What is your plan for dealing with disappearing students? To keep an eye on the progress of our GSoC students, we ask them to write blog posts about their work at least every two weeks. We have a script to check all their blogs that we run periodically, keep track of the results, and contact students missing blog posts. We would check in with the student's mentor if we don't hear back within a couple days from a student missing a blog post. In addition, we ask mentors to have at least weekly check-ins with their students, and report any problems early. We would make sure that the students know that they can let us know of any issues in their personal life, and problems with the project or the mentor, and we will try to help address them.
What is your plan for dealing with disappearing mentors?*
If we are contacted by a student complaining of a unresponsive mentor or find that to be the case based on the student's blog post or lack thereof, we will contact the mentor and see if there's been a misunderstanding. In the event of a truly AWOL mentor, we will find a suitable replacement from the community or one of the administrators will take over. This was actually the case in 2009, where we quickly found another mentor and the student could successfully finish his project.
What steps will you take to encourage students to interact with your project's community before and during the program?*
We are including contact info for mentors for each project idea on the ideas page. We also have mentors listed for many GNOME modules on our mentors page and explain how maintainers of other modules can be reached. We ask students to contact the mentor for the module they want to work on and, with their help, make a simple contribution to that module. We also encourage them to communicate in channels on IRC and seek support from other community members in the channel. Mentor's experience with the student and student's ability to make a simple contribution will help us assess if the student is willing to learn and able to dive into the proposed work. During the program, we help students get integrated with the community by requiring them to blog and aggregating their blogs on Planet GNOME, which gives visibility to their work and invites community feedback. We also bring students to our summer conference GUADEC and other relevant events. At GUADEC, we provide students with the yearbook, organize activities for them to help them meet each other and community members, and host a lightning talks session in which they present their work.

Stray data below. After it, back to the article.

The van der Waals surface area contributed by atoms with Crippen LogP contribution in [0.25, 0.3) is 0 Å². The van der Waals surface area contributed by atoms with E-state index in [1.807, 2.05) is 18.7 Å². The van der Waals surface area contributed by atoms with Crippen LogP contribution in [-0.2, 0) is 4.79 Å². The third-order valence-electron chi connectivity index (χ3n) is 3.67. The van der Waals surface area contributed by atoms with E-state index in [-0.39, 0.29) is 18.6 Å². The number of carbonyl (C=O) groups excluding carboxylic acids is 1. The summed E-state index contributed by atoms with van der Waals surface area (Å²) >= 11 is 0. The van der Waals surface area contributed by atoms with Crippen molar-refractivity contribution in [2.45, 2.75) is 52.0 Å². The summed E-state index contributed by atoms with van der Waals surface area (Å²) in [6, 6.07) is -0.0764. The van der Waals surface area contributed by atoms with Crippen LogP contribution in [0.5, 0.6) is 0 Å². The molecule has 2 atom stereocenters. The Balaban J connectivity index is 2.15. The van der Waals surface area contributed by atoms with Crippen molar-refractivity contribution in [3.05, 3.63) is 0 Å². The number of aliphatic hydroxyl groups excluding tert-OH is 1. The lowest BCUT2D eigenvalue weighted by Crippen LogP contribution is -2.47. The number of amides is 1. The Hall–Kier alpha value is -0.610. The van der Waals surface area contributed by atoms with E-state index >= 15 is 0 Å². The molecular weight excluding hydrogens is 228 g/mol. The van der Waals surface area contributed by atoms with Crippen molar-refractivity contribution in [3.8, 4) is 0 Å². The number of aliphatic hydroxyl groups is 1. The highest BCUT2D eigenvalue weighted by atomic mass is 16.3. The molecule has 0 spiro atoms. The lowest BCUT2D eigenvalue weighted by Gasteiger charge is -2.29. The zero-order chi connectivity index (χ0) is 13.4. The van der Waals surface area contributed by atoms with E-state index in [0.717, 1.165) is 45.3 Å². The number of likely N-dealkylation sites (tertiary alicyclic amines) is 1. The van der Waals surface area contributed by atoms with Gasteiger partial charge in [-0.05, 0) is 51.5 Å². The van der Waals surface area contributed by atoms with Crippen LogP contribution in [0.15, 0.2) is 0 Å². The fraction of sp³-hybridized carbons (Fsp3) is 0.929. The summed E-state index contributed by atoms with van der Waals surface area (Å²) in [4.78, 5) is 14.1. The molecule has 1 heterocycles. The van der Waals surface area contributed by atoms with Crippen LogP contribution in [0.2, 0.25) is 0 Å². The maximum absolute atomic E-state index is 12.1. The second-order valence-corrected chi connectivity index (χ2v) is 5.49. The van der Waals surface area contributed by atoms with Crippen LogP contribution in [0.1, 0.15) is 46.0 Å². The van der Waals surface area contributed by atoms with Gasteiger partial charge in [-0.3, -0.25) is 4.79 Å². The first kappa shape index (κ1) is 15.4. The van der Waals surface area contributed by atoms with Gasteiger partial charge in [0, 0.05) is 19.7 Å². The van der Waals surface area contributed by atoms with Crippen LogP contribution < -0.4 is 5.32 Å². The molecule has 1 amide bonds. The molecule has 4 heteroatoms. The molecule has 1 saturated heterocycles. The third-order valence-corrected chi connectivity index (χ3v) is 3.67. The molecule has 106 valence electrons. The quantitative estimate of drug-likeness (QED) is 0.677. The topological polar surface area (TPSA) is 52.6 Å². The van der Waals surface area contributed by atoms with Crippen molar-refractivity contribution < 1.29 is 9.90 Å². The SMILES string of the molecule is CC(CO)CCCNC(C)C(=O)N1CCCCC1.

What will you do to encourage that your accepted students stick with the project after Google Summer of Code concludes?*
After the program, mentors' help will continue to be available to students and they will be encouraged to continue contributing. GNOME has releases in September and March. September release provides great motivation for students to land their work on time and last year included work of a majority of GSoC students. Sometimes, students who miss the September release are motivated to complete their work for the March release. Students' blogs will remain aggregated on Planet GNOME until March, continuing to provide a broad audience for their FOSS endeavors. If they choose to become GNOME Foundation members after that, their blogs will stay on Planet GNOME.
Are you an established or larger organization who would like to vouch for a new organization applying this year? If so, please list their name(s) here.
Monkey Square is a 501(c)(3) dedicated to providing a community to developers of open source software on .NET. One of the founders of Monkey Square, David Nielsen, is a known and respected GNOME contributor.